Shifting ground may mean something like the following. Neo-noir story-telling is fond of ambiguity and leaving the viewer in the dark for considerable periods of time before clarification arrives. This creates uncertainty in the viewer. Some of these films are fond of multiple twists near the end. The result is that you may never know quite where you stand or what you conclude about characters for a considerable period of time. The character that looks bad may suddenly appear in a good light and vice versa as you learn a critical piece of information.
Instead of time inversions and flashbacks, although still prevalent in many neo-noirs, one may see character inversions. The ground shifts.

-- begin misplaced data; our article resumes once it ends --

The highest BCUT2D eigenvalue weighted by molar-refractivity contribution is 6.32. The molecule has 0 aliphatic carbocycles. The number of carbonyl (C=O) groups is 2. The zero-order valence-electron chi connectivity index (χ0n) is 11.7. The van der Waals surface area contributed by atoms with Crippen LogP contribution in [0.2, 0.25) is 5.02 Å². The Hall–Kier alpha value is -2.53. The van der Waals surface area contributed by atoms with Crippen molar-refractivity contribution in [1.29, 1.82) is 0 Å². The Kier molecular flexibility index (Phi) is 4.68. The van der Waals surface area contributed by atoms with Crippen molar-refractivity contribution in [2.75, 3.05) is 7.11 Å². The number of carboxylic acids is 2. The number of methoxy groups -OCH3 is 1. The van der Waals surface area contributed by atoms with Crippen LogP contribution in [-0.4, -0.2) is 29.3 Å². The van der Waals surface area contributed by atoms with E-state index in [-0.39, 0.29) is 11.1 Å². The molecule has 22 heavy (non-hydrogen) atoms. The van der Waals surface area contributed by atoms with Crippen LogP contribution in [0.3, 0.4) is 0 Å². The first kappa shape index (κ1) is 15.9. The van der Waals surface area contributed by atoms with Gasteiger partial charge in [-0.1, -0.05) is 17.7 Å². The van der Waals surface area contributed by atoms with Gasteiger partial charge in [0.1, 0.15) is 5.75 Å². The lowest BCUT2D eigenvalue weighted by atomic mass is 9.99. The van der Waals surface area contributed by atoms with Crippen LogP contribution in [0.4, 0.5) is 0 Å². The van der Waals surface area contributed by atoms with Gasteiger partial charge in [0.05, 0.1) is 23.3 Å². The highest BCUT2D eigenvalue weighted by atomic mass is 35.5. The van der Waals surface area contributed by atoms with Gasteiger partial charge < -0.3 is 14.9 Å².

The stories are being told in more disorderly ways too, and that creates a sense of loss of order too. The narrative flows and cutting are more chaotic.
Most of this is not in the neo-noir-o-meter categories.
"The Master" has a significant taste of absurdity. It's not exactly surreal but you have to say it approaches being surreal. Making booze from a torpedo's propellant or drinking a bottle of after-shave or an old man dying from drinking the concoction followed by a foot chase, the antics of Dodd, even the way Quell manhandles Dodd's critics -- all of this is more like a Keystone comedy than anything real. It only earned 5/5 points from me. Perhaps black humor needs to be raised to a 10 point category. That would take in a very large number of neo-noirs.